X-Message-Number: 19876
Date: Thu, 22 Aug 2002 22:21:05 EDT
Subject: Pizer's feelers

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Dave Pizer wrote , in part:

>I do not believe that making copies of an individual and then destroying the 
original can ever be called survival of the original

> I have no fear of competing with machines in the future, as long as I have 
access to machines myself for help in the limited areas they can help. 

>You don't have to become the machine to have access to machine technology.  
Me being me, or you being you, is not how fast you think or how much 
information you have stored in your cortex, it is the feeling of awareness 
that you have and that I have.  As long as that is preserved, it can access 
lots of other stuff without having to become the other stuff.

 >It may turn out to be the case that silicon cannot produce a feeling of 
self-awareness like carbon can.  The jury is out on that.  But without a 
feeling of awareness, a thing is not like us.  A machine that can do 
computations a trillion times faster and better than us, but does not have 
self-awareness is less like us than an bug is.

>I don't think we are doomed in the form we are.  I think we will figure out 
how to get help from machines just as we are doing now.  It may be the case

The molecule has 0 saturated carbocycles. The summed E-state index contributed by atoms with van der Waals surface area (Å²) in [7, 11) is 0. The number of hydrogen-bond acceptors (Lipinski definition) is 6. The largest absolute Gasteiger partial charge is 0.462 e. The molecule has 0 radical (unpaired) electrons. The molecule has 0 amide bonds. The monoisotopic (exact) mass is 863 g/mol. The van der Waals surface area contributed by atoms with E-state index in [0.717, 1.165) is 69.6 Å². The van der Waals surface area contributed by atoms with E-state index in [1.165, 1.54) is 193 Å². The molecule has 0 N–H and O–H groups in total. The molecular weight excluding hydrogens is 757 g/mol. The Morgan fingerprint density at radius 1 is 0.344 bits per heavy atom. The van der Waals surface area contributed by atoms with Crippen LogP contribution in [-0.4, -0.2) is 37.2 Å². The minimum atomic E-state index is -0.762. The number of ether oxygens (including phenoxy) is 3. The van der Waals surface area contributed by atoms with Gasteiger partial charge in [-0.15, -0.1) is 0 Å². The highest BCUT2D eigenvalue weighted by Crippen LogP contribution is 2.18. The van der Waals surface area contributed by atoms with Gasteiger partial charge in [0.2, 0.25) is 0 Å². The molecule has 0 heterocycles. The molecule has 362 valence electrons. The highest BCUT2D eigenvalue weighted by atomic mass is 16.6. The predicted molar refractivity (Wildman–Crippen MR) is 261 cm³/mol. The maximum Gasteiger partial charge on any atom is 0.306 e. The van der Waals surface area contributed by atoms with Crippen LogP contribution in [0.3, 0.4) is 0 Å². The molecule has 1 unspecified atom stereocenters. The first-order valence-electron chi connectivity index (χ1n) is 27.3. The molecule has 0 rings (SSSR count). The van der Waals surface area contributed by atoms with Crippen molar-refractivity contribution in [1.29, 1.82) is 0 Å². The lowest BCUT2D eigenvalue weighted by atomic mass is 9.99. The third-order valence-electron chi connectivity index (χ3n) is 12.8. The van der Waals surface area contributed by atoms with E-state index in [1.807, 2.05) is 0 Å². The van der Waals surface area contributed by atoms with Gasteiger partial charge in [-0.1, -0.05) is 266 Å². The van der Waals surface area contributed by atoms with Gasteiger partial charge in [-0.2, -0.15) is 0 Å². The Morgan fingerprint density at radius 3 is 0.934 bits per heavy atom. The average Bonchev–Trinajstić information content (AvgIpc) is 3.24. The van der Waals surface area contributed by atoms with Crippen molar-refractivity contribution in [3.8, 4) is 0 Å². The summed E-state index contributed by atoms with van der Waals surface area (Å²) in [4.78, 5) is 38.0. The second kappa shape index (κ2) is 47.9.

that the machine is hooked directly to your present brain for faster or 
better access, but I would hold that the part of your brain that now feels 
self-awareness is the only essential part of any new arrangement that will be 
I think he is on the button concerning the (probable) most basic necessary 
condition for survival, and barring new discoveries such as linked minds. The 
sine qua non of survival is that the feeling portion of the brain, or its 
activities, persists. (I might quibble about the term "self-awareness"--it is 
just awareness that counts, or feeling, the capacity for subjective 
experience or qualia.)

Whether this is a sufficent condition is another long story, and I won't go 
into that again at the moment. 

Most of the brain is just housekeeping, and most of the rest is just 
cognition or computation. Even my memories are "me" only in a limited sense. 
The essential "me" part, the feeling part, is probably only a small fraction 
of the brain or its functions. As David says, everything except the "me" part 
could be replaced by hardware, perhaps advantageously. 

One more thing: Not only might Habilis have had a central self little or no 
different from ours, but the central self is also a material object/process 
and doubtless capable of development and enlargement.

Robert Ettinger


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